Commentary Cons. Phil. Book 4 Metrum 7
Heroic endurance leads to success.
Meter: Sapphic hendecasyllable with caesura after the fifth syllable. The last verse is an adonic ( - u u).
- line 1
bis quinis: = decem.
operatus: < operor, "work, be occupied"; here, "having waged" (with accusative: late Latin).
- line 2
Atrides: "son of Atreus," viz. Agamemnon, leader of the Greek expedition against Troy.
Phrygiae: i.e., Troy.
- line 3
fratris: Menelaus, husband of Helen (whose absence is implied by amissos thalamos).
- line 4
4: Lines 4-7: In order to placate the goddess Artemis and secure favoring winds for his becalmed fleet on the way to Troy, Agamemnon sacrificed his daughter Iphigenia at Aulis.
- line 6
exuit patrem: "he put off [the role of] a father."
- line 7
foederat: "had stained/defiled."
sacerdos: "[as a] priest," apposition with ille.
- line 8
8: Lines 8-12: Odysseus's encounter with the Cyclops, Polyphemus.
Ithacus: "from Ithaca."
- line 10
- line 11
caeco: caeco . . . ore: "blind visage"; causal ablative; Odysseus had put out the Cyclops's only eye.
furibundus: sc. Polyphemus.
ore: caeco . . . ore: "blind visage"; causal ablative; Odysseus had put out the Cyclops's only eye.
- line 12
rependit: "paid back."
- line 13
13: Lines 13-31: The twelve labors of Hercules, which won him divine status (lines 30-31), were given in various lists in antiquity; B. gives them in this order:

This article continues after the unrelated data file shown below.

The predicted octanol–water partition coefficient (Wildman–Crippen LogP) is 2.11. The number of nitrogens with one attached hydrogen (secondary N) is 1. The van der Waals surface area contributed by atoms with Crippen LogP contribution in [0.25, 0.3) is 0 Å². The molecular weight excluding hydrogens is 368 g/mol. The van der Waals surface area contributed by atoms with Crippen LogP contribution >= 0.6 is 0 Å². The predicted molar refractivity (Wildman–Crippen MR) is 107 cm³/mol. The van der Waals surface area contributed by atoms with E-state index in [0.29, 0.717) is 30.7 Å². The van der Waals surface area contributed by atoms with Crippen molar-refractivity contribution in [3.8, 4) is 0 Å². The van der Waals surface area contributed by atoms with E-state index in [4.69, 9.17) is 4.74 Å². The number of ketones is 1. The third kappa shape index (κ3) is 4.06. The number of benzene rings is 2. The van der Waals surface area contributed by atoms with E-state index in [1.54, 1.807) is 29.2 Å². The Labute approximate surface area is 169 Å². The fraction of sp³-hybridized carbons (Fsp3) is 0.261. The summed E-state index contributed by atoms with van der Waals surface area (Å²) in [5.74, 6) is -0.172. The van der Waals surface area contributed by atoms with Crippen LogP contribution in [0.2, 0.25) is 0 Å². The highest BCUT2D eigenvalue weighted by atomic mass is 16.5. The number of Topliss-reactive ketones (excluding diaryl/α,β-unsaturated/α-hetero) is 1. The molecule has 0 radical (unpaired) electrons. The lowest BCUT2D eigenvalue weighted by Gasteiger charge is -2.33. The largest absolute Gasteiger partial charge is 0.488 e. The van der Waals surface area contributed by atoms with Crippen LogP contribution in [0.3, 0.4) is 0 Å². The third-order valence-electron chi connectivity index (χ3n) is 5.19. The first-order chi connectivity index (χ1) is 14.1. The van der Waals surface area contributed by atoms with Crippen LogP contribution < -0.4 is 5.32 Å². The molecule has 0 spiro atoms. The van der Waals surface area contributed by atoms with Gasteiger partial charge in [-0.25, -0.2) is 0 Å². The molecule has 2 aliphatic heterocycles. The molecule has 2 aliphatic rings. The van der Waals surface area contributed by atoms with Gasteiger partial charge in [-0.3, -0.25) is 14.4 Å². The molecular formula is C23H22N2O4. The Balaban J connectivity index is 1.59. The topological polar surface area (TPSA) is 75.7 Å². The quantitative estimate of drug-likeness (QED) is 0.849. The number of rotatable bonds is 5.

- taming the Centaurs (line 14),
- despoiling the Nemean lion (15) (saeuo . . . leoni: dative of separation),
- slaughtering the Stymphalian birds (16) (fixit: "transfixed," i.e., "shot"),
- stealing the golden apples of the Hesperides (17-18) (laeuam: accusative of respect with gravior, "weighed down in his left hand"),
- chaining the (three-headed) hellhound, Cerberus, and bringing him up to the light of day (19),
- feeding the stern Thracian Diomedes to his own horses (20-21),
- killing the Lernaean Hydra [see 4P6.3] (22) (combusto: "burned up"),
- shaming the river god Achelous in defeat, by breaking off his horns (23-24) (Achelous: scanned short-short-long-short)
- killing the giant Antaeus (25) (strauit: < sterno, "throw down, bring low"),
- killing the half-man Cacus who had been plaguing Evander's city (26) (Aeneid 8.190f),
- capturing the Erymanthian boar (and bringing it back) (27-28) (quosque: antecedent is umeros (28)),
- holding the world on his shoulders -- taking Atlas's place) (29-30, foreshadowed in line 27) (inreflexo: "unbent").
celebrant: "make famous."
- line 30
pretium: governs genitive, ultimi . . . laboris.
- line 31
caelum: in apposition with pretium.
- line 32
celsa: celsa . . . uia: probably the Milky Way.
- line 33
uia: celsa . . . uia: probably the Milky Way.
- line 34
terga nudatis: "bare your back," as you flee.